Nearly Eight Million People Have Been Unemployed For at Least 15 Weeks
According to the Bureau of Labor Statistics (BLS), nearly 4.4 million Americans (who are wanting full-time employment) have been unemployed for 27 weeks or more.
This number has spiked dramatically over the past few months - hardly a surprise given that the overall unemployment rate in the country is on the rise as well. With each passing month, the competition for any available job opening continues to grow.
In May of 2009, 3.95 million people had been unemployed for at least 27 weeks - this means that over 400k people joined the ranks of the "long-term unemployed" in June.
One year ago, 1.62 million people had been unemployed for 27 weeks or more. So, in the past year, nearly three million people have found themselves unable to find a job for an extended period of time. This means that nearly 1% of the entire population of the United States (not just working civilians, but the entire population) have found themselves out of work for at least half a year.
In January of 2009, the number was 2.647 million; in March, 3.18 million.
During the height of the "dot-com" boom (April of 2000), there were only 599k people who had been out of work for at least 27 weeks. By the time that the unemployment numbers finally reach their peak, we may end up with a number that is more than 10 times the April 2000 figure.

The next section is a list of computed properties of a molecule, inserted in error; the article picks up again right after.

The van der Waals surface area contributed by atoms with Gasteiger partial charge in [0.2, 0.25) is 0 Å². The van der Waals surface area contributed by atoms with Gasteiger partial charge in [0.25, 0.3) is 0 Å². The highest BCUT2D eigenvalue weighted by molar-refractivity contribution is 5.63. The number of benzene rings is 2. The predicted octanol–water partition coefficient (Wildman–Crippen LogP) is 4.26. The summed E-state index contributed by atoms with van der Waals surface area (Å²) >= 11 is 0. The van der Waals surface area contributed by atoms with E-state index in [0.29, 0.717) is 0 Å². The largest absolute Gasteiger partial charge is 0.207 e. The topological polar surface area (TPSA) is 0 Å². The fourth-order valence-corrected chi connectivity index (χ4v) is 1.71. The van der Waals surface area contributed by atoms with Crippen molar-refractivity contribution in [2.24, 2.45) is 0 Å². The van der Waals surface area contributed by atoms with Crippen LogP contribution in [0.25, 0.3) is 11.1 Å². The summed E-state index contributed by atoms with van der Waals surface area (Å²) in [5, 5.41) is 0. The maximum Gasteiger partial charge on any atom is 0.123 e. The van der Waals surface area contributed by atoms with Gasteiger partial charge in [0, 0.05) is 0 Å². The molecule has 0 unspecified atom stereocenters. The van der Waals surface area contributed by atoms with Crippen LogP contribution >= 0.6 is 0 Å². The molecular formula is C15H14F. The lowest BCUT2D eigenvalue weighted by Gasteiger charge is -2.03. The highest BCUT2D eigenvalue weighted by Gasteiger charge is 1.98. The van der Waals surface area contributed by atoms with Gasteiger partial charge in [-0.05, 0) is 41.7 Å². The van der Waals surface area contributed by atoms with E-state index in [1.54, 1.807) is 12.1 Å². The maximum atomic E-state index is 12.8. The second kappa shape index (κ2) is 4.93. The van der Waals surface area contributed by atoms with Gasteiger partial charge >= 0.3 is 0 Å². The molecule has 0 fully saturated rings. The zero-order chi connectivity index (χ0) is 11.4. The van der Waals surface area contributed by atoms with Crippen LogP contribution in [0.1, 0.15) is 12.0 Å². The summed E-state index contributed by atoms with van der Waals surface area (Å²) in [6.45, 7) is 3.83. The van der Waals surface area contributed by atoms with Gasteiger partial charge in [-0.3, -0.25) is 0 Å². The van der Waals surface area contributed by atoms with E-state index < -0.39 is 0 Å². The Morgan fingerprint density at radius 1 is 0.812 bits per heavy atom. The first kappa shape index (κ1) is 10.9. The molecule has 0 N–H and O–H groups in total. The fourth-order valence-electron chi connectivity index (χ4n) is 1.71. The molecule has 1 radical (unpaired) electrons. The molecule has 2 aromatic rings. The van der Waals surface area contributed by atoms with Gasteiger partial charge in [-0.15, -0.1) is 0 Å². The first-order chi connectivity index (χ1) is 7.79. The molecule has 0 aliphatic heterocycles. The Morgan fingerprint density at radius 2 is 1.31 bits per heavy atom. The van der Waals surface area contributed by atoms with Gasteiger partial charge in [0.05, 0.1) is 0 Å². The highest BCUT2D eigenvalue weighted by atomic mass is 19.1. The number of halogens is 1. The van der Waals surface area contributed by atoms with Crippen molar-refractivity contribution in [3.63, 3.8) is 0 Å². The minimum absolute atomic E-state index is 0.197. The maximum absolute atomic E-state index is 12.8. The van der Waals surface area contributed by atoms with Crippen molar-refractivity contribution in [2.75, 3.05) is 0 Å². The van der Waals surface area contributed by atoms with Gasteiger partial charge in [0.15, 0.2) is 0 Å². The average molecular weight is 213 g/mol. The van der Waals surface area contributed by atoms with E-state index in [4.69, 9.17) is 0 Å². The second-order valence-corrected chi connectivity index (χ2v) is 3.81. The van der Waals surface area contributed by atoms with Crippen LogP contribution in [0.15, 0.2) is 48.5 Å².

Digging deeper into the data, we can see that 7.83 million civilians fall into the "Unemployed - 15 Weeks & Over" category.
This is up dramatically from the 2.966 million figure that was posted in June of 2008.
Now, it certainly stands to reason that the number of people who have been unemployed for at least 27 weeks would increase dramatically throughout a recession.
However, actually viewing the numbers should make a person realize just how much work lies ahead in terms of putting these people back to work. It's not going to be easy.
Source: Federal Reserve Bank of St. Louis - Civilians Unemployed for 27 Weeks and Over
Filed under: The Economic Meltdown